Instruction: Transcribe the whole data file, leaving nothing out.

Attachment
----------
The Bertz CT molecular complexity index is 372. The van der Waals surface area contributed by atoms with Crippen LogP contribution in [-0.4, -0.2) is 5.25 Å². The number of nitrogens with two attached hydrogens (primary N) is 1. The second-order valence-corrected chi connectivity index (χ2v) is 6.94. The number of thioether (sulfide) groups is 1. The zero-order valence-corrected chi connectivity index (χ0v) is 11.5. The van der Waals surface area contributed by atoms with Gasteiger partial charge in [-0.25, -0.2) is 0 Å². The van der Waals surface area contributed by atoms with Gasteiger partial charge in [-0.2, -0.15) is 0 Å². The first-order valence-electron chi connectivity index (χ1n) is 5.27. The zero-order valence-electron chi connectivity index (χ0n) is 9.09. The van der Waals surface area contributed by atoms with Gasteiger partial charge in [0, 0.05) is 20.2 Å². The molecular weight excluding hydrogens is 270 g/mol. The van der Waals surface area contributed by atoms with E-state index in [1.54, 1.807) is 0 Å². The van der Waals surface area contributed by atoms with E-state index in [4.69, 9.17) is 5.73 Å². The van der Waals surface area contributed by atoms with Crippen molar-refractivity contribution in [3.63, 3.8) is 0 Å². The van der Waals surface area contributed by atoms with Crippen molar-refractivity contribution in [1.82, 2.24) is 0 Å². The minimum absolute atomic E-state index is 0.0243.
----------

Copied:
The Bertz CT molecular complexity index is 372. The van der Waals surface area contributed by atoms with Crippen LogP contribution in [-0.4, -0.2) is 5.25 Å². The number of nitrogens with two attached hydrogens (primary N) is 1. The second-order valence-corrected chi connectivity index (χ2v) is 6.94. The number of thioether (sulfide) groups is 1. The zero-order valence-corrected chi connectivity index (χ0v) is 11.5. The van der Waals surface area contributed by atoms with Gasteiger partial charge in [-0.25, -0.2) is 0 Å². The van der Waals surface area contributed by atoms with Gasteiger partial charge in [-0.2, -0.15) is 0 Å². The first-order valence-electron chi connectivity index (χ1n) is 5.27. The zero-order valence-electron chi connectivity index (χ0n) is 9.09. The van der Waals surface area contributed by atoms with Gasteiger partial charge in [0, 0.05) is 20.2 Å². The molecular weight excluding hydrogens is 270 g/mol. The van der Waals surface area contributed by atoms with E-state index in [1.54, 1.807) is 0 Å². The van der Waals surface area contributed by atoms with E-state index in [4.69, 9.17) is 5.73 Å². The van der Waals surface area contributed by atoms with Crippen molar-refractivity contribution in [3.63, 3.8) is 0 Å². The van der Waals surface area contributed by atoms with Crippen molar-refractivity contribution in [1.82, 2.24) is 0 Å². The minimum absolute atomic E-state index is 0.0243.